The $2.5 trillion slush fund

geithner_social_security.gi.top.jpgTreasury Secretary Tim Geithner speaks with fellow trustees on the release of the Social Security and Medicare Trustees Reports. By Maya MacGuineas, CNNMoney guest columnist


Maya MacGuineas is president of the Committee for a Responsible Federal Budget and director of the Fiscal Policy Program at the New America Foundation.

The Social Security trustees released their updated projections last week detailing the financial health of the nation's retirement system.

Bottom line: The program is running a deficit this year, and is projected to run growing deficits after 2015. But it will have money in the trust funds to pay full benefits until 2037.

Some maintain that the findings reinforce the claims that Social Security is basically on sound footing -- no need to rush to make changes and nothing a few minor tweaks won't fix. Others say the need to make changes has grown even larger.

I'm in the latter camp: Changes to Social Security must be made -- and the sooner the better.

The difference, in many ways, boils down to how you think about Social Security's "trust funds."

The trust funds hold the assets that have accumulated within Social Security from the annual surpluses the program has built up over the years. Right now, the funds (there is one for retirement and one for disability) have a whopping $2.5 trillion.

That's pretty fabulous news when looking at Social Security in isolation. The program can make good on all of its promises for a quarter of a century, first by relying on the interest owed to the funds, and then by redeeming the assets in them.

The big problem is the other side of the ledger. When Social Security runs a surplus, the extra money is used to purchase U.S. Treasurys, and the dollars are used to help finance the rest of the government, which is almost always running a deficit.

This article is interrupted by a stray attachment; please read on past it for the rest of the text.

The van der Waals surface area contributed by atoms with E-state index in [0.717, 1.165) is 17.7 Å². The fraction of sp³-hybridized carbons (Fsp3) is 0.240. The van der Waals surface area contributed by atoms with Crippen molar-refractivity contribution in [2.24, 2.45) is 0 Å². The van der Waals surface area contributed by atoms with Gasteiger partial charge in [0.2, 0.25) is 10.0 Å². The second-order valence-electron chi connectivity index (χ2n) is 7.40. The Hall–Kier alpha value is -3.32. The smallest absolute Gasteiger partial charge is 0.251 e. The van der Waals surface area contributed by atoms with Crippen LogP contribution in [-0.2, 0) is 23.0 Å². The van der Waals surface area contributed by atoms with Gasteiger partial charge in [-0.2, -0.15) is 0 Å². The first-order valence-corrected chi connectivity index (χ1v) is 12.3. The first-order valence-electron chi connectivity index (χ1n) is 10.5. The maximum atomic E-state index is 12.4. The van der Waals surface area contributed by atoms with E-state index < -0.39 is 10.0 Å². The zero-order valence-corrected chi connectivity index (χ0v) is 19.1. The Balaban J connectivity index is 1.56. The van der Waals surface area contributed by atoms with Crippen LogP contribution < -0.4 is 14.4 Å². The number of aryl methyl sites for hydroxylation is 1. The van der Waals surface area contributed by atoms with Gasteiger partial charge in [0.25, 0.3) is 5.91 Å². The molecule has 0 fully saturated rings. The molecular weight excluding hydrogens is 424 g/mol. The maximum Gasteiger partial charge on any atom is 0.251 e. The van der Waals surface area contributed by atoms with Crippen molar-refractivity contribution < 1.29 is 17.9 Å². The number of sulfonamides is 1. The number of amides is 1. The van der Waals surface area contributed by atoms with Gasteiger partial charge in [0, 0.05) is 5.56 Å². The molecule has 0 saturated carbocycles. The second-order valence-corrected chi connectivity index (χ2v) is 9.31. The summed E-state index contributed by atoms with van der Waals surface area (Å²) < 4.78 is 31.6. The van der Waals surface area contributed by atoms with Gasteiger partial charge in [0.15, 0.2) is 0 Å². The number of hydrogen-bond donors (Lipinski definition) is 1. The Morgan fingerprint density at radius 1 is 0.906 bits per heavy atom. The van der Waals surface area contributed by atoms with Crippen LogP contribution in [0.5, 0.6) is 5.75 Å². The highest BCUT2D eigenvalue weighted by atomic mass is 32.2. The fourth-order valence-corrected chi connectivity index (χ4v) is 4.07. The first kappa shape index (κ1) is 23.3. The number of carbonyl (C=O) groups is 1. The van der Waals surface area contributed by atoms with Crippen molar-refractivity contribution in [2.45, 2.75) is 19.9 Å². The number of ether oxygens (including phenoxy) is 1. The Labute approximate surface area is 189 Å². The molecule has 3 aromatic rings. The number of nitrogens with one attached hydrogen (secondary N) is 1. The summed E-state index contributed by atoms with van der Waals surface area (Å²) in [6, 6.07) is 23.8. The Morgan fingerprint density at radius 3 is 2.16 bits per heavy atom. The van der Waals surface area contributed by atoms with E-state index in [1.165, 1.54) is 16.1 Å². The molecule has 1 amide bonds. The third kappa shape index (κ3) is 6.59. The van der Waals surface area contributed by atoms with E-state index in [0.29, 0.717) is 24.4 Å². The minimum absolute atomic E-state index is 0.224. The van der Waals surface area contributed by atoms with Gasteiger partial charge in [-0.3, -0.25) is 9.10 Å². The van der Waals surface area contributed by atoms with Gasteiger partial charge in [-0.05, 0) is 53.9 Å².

So when those assets to Social Security -- and liabilities to taxpayers -- come due, we have to find a way to raise the money, which has already been spent.

You know what that means: Raising taxes, cutting spending or borrowing. And because the downturn has drained Social Security surpluses more quickly than expected, that strain on the rest of the budget will begin even sooner.

Not our problem, say defenders of the trust fund concept. The money is owed to Social Security; it must be paid to Social Security. Legally, that's true.

But the entire federal budget needs to be rethought as the nation stares at the mountain of debt accumulated from years of our not paying our bills.

And the question is how?

Let the young pay it back

The unfortunate reality is that the trust funds proved to be ineffective at saving the money meant for Social Security in any economically meaningful way. Having used those Social Security surpluses as a slush fund for the rest of government has indeed complicated things.

First, it allowed Congress to keep all other taxes lower than it otherwise would have been. By using Social Security money to fill the gap, current and soon-to-be retirees got an effective discount on their share of the cost of government. By contrast, the responsibility for repaying the trust funds that they used is going to fall fully on today's younger workers. Not the best deal imaginable -- at least for those on the other side of the deal.

We urgently need to shift our attention to what to do to strengthen Social Security. There are a number of sensible solutions:

  • gradually raise the retirement age since we are living longer;
  • slowing the growth of benefits for high earners to preserve them for those who depend on the program;
  • correct the inflation formula, which overestimates annual cost of living adjustments.

The rhetoric surrounding the issue is likely to heat up. Instead of trading accusations or competing over promises of what not to do to fix the program, policymakers from both parties agree that changes need to be made to strengthen Social Security and rebalance the budget. We should get started as quickly as possible.

After all, as the program trustees said: "The projected trust fund shortfalls should be addressed in a timely way so that necessary changes can be phased in gradually and workers can be given time to plan for them. Implementing changes sooner will allow the needed revenue increases or benefit reductions to be spread over more generations."

That is a point everyone should be able to understand. To top of page

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